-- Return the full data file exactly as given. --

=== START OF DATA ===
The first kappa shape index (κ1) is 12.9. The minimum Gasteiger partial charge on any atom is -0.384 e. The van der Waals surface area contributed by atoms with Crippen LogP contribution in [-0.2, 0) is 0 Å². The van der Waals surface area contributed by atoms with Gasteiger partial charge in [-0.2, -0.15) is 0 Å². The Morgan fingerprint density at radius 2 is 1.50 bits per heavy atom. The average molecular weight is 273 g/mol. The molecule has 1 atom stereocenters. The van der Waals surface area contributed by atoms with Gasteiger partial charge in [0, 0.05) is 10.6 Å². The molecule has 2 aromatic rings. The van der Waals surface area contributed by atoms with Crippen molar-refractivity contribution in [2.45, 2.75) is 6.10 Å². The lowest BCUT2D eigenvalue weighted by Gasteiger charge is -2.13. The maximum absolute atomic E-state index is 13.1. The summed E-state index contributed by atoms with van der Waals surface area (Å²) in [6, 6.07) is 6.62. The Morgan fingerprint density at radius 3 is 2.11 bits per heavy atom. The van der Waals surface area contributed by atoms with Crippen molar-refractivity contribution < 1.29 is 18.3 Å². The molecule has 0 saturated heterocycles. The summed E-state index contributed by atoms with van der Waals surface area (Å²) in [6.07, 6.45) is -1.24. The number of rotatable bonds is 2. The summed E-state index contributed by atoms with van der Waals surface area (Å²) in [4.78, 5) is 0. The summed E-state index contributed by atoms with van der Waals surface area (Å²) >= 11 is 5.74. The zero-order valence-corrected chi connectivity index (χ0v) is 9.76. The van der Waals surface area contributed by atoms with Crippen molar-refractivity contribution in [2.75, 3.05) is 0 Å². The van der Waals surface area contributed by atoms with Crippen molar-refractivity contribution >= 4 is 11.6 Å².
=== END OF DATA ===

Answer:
The first kappa shape index (κ1) is 12.9. The minimum Gasteiger partial charge on any atom is -0.384 e. The van der Waals surface area contributed by atoms with Crippen LogP contribution in [-0.2, 0) is 0 Å². The van der Waals surface area contributed by atoms with Gasteiger partial charge in [-0.2, -0.15) is 0 Å². The Morgan fingerprint density at radius 2 is 1.50 bits per heavy atom. The average molecular weight is 273 g/mol. The molecule has 1 atom stereocenters. The van der Waals surface area contributed by atoms with Gasteiger partial charge in [0, 0.05) is 10.6 Å². The molecule has 2 aromatic rings. The van der Waals surface area contributed by atoms with Crippen molar-refractivity contribution in [2.45, 2.75) is 6.10 Å². The lowest BCUT2D eigenvalue weighted by Gasteiger charge is -2.13. The maximum absolute atomic E-state index is 13.1. The summed E-state index contributed by atoms with van der Waals surface area (Å²) in [6, 6.07) is 6.62. The Morgan fingerprint density at radius 3 is 2.11 bits per heavy atom. The van der Waals surface area contributed by atoms with Crippen molar-refractivity contribution < 1.29 is 18.3 Å². The molecule has 0 saturated heterocycles. The summed E-state index contributed by atoms with van der Waals surface area (Å²) in [6.07, 6.45) is -1.24. The number of rotatable bonds is 2. The summed E-state index contributed by atoms with van der Waals surface area (Å²) in [4.78, 5) is 0. The summed E-state index contributed by atoms with van der Waals surface area (Å²) >= 11 is 5.74. The zero-order valence-corrected chi connectivity index (χ0v) is 9.76. The van der Waals surface area contributed by atoms with Crippen molar-refractivity contribution in [2.75, 3.05) is 0 Å². The van der Waals surface area contributed by atoms with Crippen molar-refractivity contribution >= 4 is 11.6 Å².